"Andy gave me a really good perspective on how he made New York work for him. He was really good at articulating how you can be comfortable," Cole said. "You can live outside the city; you can live in the city. He gave me a player's perspective of like, 'Hey, New York and all this stuff isn't meant for me, but I made it work for my family and I ended up loving it.'"
Pettitte, as is his nature, takes no credit. Neither does Randolph. The signing of Cole was simply destiny.
Randolph, who joined Pettitte as a guest instructor for the Yankees at the original start of spring training back in February, finally had a chance to speak with the righty then. Not surprisingly, he felt a connection.
Cole told Randolph, "I'm an extension of my dad, in a way. I've got to share this." Said Randolph, "You could see it, it was almost like he was there, watching me play, because he probably heard his dad talk about it. We talked about how much [his dad] liked my game, the way I played. He told me, 'My dad might come down at the end of spring. If not, I'm sure you'll meet him in New York.' And I said, 'I can't wait to meet him. I'm going to have a ball or a bat, I'm going to sign for him and present it to him and we could just talk about old times.'"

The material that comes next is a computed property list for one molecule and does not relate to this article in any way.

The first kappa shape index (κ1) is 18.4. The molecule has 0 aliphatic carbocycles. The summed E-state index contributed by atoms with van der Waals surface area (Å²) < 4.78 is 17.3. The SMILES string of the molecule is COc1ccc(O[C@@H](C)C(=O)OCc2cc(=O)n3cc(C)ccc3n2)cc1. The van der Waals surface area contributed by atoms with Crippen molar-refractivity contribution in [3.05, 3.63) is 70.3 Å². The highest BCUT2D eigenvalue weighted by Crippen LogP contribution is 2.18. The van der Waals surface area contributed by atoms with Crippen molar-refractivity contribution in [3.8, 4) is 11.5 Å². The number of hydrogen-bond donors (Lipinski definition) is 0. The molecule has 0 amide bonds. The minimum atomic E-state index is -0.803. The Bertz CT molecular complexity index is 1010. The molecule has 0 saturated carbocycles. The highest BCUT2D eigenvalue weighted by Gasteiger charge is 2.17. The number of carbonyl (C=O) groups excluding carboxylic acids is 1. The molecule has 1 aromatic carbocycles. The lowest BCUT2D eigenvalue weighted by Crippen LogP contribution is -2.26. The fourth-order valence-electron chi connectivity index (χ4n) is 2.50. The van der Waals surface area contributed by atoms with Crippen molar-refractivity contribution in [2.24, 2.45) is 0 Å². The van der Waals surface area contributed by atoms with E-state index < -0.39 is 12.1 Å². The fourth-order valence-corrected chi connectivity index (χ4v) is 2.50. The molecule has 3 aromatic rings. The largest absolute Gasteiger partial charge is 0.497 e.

Mark Cole saw Randolph's 1977 Yankees team snap a 15-year championship drought. Fifteen years -- an eternity for Yankees fans. His son saw Pettitte win with some equally legendary teams, including the 1998 Yankees, who won a record-setting 125 games (including postseason) en route to the title. Pettitte won all three series-clinching games in their 2009 title run that represents the franchise's most recent championship -- one that also snapped a nine-year drought.
Managing general partner Hal Steinbrenner opened the team's checkbook for Cole in large part because not having won a title in more than a decade is not acceptable, not in New York, not for the Yankees. And if the "Evil Empire" does capture the MLB crown a record 28th time in this unique big league season, Yankees haters are welcome to pin it on former stars like Pettitte and Randolph.
"You would never think a Yankee fan's son would end up being a Yankee, one of the best pitchers in the game, and then it turns out that you are one of his dad's favorite players," Randolph said. "It's a storybook kind of thing when you think about it. So that's OK. Blame it on me."